New UK police powers took effect on Thursday that allow trained officers to stop, question, and, where necessary, detain and search individuals traveling through UK ports to determine involvement in hostile state activity.
The powers were introduced in Schedule 3 of the Counter-Terrorism and Border Security Act 2019. Hitherto, a police officer had to have reasonable suspicion of criminality to be able to detain individuals.
These powers were created in response to a 2018 nerve agent poisoning attack allegedly carried out by two Russian military intelligence agents against former MI6 double agent Sergei Skripal and his daughter in Salisbury, England. While Russia denied involvement in the assassination attempt, the case led to the expulsion of 23 Russian diplomats, the biggest since the Cold War.
In a statement, Home Secretary Priti Patel said, “The threat to the UK from hostile state activity is growing and ever changing. … These new powers send a very clear message to those involved in it that this government has zero tolerance for those acting against British interests.” She also said that more efforts would be made and new legislation developed to tackle hostile state activity.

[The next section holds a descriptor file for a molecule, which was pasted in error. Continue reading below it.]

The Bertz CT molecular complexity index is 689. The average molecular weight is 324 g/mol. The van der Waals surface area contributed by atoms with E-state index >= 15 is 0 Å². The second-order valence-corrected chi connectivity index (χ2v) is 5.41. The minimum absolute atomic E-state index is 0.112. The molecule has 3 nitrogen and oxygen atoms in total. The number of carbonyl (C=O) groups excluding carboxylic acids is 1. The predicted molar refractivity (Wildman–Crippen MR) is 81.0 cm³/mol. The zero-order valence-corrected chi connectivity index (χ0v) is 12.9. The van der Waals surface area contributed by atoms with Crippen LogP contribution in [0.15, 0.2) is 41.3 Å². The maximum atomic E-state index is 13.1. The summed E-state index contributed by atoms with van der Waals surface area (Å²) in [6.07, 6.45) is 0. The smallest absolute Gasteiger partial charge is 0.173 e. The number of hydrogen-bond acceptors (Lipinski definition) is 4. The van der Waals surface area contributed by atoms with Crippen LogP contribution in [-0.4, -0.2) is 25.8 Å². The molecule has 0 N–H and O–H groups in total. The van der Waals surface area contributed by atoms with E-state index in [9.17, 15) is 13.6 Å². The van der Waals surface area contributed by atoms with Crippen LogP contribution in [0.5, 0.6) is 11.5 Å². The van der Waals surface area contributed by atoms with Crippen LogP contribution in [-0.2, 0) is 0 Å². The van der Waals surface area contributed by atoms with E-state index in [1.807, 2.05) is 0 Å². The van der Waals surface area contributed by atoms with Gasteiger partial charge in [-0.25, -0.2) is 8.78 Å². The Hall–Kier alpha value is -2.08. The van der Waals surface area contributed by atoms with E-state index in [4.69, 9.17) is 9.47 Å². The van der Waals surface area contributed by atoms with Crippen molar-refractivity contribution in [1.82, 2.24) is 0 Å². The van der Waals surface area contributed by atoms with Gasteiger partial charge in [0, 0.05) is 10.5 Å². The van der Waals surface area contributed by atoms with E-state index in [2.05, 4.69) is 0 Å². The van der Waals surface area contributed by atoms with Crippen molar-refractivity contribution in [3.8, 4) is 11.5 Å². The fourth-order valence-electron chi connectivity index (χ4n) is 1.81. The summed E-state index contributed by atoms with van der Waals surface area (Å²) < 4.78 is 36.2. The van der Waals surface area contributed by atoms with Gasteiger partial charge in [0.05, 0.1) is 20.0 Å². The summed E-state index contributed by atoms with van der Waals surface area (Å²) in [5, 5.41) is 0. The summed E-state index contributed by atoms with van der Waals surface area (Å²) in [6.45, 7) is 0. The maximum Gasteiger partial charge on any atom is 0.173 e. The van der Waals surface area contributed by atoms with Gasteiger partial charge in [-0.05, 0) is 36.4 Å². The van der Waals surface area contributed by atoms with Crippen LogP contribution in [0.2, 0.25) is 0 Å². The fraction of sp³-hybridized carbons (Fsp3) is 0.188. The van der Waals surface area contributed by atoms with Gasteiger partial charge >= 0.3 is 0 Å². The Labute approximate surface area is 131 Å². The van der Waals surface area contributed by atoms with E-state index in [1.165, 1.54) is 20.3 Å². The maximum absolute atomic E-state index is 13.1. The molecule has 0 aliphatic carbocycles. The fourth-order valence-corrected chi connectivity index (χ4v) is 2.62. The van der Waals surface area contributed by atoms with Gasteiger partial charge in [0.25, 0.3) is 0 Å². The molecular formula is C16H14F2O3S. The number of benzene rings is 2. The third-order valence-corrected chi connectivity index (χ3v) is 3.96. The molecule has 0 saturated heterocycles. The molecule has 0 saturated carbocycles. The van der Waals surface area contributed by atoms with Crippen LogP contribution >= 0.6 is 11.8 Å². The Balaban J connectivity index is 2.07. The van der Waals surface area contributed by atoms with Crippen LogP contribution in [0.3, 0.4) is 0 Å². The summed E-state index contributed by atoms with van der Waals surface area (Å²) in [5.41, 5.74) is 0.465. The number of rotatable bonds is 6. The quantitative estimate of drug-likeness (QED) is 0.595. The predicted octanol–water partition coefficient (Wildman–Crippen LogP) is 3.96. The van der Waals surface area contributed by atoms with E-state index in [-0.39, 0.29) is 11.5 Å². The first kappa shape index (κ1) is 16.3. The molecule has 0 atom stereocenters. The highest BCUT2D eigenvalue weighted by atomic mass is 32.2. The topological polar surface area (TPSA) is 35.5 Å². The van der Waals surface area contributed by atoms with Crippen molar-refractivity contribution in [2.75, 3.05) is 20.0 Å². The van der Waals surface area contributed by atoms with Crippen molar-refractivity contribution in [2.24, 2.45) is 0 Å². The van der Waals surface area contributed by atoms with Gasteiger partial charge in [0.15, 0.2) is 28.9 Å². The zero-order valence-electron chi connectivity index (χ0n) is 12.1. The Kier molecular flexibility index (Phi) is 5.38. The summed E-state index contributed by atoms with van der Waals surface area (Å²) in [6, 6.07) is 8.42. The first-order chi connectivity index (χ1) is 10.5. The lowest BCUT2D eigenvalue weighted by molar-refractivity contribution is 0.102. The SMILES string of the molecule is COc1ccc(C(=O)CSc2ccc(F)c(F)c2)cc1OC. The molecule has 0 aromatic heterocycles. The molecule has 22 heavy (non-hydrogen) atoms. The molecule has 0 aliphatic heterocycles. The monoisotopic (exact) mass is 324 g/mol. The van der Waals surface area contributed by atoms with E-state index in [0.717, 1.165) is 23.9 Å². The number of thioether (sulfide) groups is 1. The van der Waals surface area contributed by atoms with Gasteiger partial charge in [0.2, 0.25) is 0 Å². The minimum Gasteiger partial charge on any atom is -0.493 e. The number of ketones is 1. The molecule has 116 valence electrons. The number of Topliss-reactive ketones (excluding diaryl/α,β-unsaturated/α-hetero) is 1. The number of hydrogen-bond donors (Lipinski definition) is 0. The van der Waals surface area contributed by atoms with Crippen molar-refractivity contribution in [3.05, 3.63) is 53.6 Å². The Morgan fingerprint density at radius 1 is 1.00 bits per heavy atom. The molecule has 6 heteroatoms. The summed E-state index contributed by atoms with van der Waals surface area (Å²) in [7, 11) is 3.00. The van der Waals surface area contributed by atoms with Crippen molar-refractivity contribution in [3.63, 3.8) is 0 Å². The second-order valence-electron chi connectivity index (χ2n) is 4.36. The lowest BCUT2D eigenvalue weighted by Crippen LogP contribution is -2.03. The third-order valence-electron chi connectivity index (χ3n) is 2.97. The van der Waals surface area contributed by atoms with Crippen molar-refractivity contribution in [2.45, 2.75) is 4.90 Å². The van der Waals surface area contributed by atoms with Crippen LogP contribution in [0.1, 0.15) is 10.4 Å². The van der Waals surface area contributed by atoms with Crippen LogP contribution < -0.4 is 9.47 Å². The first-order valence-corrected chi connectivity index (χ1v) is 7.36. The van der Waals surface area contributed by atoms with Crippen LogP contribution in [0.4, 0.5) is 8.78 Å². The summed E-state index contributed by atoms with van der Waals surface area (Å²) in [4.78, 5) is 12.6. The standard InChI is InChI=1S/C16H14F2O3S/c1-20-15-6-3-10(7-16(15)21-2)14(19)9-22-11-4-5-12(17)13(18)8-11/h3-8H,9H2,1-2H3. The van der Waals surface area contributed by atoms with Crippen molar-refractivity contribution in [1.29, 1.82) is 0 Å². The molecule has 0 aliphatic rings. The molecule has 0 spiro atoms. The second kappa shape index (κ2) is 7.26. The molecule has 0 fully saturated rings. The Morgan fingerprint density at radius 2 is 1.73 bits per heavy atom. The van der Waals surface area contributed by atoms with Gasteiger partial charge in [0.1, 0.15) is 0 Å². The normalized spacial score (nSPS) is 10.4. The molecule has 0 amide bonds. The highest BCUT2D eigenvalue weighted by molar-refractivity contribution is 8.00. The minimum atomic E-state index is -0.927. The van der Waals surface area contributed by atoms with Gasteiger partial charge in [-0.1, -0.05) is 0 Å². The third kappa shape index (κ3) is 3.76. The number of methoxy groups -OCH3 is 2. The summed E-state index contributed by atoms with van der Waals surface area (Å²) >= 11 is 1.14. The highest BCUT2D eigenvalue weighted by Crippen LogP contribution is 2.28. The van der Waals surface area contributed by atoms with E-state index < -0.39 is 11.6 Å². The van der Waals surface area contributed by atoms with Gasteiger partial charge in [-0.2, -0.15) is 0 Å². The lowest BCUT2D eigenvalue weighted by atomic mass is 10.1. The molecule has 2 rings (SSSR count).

A Commons Defence Committee report also published on Thursday recommended the government thoroughly consider and assess the economic, diplomatic and military activities and internal political dynamics of states such as Russia and China, which “may utilise the pandemic to their advantage.”
The government had announced its plans in the Queen’s speech in December to undertake an Integrated Security, Defence and Foreign Policy Review, which is currently awaiting submissions of evidence.